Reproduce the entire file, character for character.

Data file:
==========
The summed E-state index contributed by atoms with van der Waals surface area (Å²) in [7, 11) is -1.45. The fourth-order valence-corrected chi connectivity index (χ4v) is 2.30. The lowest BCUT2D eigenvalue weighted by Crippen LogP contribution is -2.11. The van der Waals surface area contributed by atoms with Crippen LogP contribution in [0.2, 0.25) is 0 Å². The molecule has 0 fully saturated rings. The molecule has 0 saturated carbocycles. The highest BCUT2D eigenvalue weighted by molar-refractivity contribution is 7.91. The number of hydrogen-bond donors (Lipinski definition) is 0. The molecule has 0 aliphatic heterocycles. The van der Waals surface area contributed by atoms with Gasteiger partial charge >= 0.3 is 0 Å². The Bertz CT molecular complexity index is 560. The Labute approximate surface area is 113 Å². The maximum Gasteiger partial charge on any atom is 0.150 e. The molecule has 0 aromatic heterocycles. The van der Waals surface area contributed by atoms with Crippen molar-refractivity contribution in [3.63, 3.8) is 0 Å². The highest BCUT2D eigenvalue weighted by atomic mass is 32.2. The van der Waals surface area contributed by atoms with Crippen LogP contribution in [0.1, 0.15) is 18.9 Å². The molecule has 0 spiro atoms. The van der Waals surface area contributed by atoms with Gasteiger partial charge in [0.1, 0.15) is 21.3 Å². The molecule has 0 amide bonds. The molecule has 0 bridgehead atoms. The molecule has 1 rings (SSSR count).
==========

The summed E-state index contributed by atoms with van der Waals surface area (Å²) in [7, 11) is -1.45. The fourth-order valence-corrected chi connectivity index (χ4v) is 2.30. The lowest BCUT2D eigenvalue weighted by Crippen LogP contribution is -2.11. The van der Waals surface area contributed by atoms with Crippen LogP contribution in [0.2, 0.25) is 0 Å². The molecule has 0 fully saturated rings. The molecule has 0 saturated carbocycles. The highest BCUT2D eigenvalue weighted by molar-refractivity contribution is 7.91. The number of hydrogen-bond donors (Lipinski definition) is 0. The molecule has 0 aliphatic heterocycles. The van der Waals surface area contributed by atoms with Gasteiger partial charge >= 0.3 is 0 Å². The Bertz CT molecular complexity index is 560. The Labute approximate surface area is 113 Å². The maximum Gasteiger partial charge on any atom is 0.150 e. The molecule has 0 aromatic heterocycles. The van der Waals surface area contributed by atoms with Crippen molar-refractivity contribution in [3.63, 3.8) is 0 Å². The highest BCUT2D eigenvalue weighted by atomic mass is 32.2. The van der Waals surface area contributed by atoms with Crippen LogP contribution in [0.1, 0.15) is 18.9 Å². The molecule has 0 spiro atoms. The van der Waals surface area contributed by atoms with Gasteiger partial charge in [0.1, 0.15) is 21.3 Å². The molecule has 0 amide bonds. The molecule has 0 bridgehead atoms. The molecule has 1 rings (SSSR count).